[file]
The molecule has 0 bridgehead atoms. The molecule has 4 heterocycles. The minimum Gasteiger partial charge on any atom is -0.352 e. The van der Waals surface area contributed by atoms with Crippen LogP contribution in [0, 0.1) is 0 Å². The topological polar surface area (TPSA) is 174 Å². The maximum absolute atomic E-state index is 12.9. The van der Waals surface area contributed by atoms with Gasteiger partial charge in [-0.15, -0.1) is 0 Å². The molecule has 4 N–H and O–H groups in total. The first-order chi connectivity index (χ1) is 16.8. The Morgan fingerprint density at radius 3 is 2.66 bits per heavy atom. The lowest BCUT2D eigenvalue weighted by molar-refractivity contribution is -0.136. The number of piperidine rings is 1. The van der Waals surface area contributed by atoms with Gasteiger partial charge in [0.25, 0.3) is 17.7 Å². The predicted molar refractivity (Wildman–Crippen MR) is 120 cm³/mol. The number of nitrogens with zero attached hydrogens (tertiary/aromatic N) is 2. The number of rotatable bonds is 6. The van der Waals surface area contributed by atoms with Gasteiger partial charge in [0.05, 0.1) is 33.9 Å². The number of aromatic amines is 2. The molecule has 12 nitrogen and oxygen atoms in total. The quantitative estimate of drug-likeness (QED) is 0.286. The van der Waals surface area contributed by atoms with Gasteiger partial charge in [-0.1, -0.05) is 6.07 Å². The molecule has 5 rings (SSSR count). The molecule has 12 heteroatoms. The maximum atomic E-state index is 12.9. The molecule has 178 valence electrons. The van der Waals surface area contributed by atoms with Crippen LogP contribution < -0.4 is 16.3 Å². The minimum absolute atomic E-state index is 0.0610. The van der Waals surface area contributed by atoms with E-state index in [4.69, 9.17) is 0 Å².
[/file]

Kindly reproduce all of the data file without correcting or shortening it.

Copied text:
The molecule has 0 bridgehead atoms. The molecule has 4 heterocycles. The minimum Gasteiger partial charge on any atom is -0.352 e. The van der Waals surface area contributed by atoms with Crippen LogP contribution in [0, 0.1) is 0 Å². The topological polar surface area (TPSA) is 174 Å². The maximum absolute atomic E-state index is 12.9. The van der Waals surface area contributed by atoms with Gasteiger partial charge in [-0.15, -0.1) is 0 Å². The molecule has 4 N–H and O–H groups in total. The first-order chi connectivity index (χ1) is 16.8. The Morgan fingerprint density at radius 3 is 2.66 bits per heavy atom. The lowest BCUT2D eigenvalue weighted by molar-refractivity contribution is -0.136. The number of piperidine rings is 1. The van der Waals surface area contributed by atoms with Gasteiger partial charge in [0.25, 0.3) is 17.7 Å². The predicted molar refractivity (Wildman–Crippen MR) is 120 cm³/mol. The number of nitrogens with zero attached hydrogens (tertiary/aromatic N) is 2. The number of rotatable bonds is 6. The van der Waals surface area contributed by atoms with Gasteiger partial charge in [0.05, 0.1) is 33.9 Å². The number of aromatic amines is 2. The molecule has 12 nitrogen and oxygen atoms in total. The quantitative estimate of drug-likeness (QED) is 0.286. The van der Waals surface area contributed by atoms with Gasteiger partial charge in [-0.1, -0.05) is 6.07 Å². The molecule has 5 rings (SSSR count). The molecule has 12 heteroatoms. The maximum atomic E-state index is 12.9. The molecule has 178 valence electrons. The van der Waals surface area contributed by atoms with Crippen LogP contribution < -0.4 is 16.3 Å². The minimum absolute atomic E-state index is 0.0610. The van der Waals surface area contributed by atoms with E-state index in [4.69, 9.17) is 0 Å².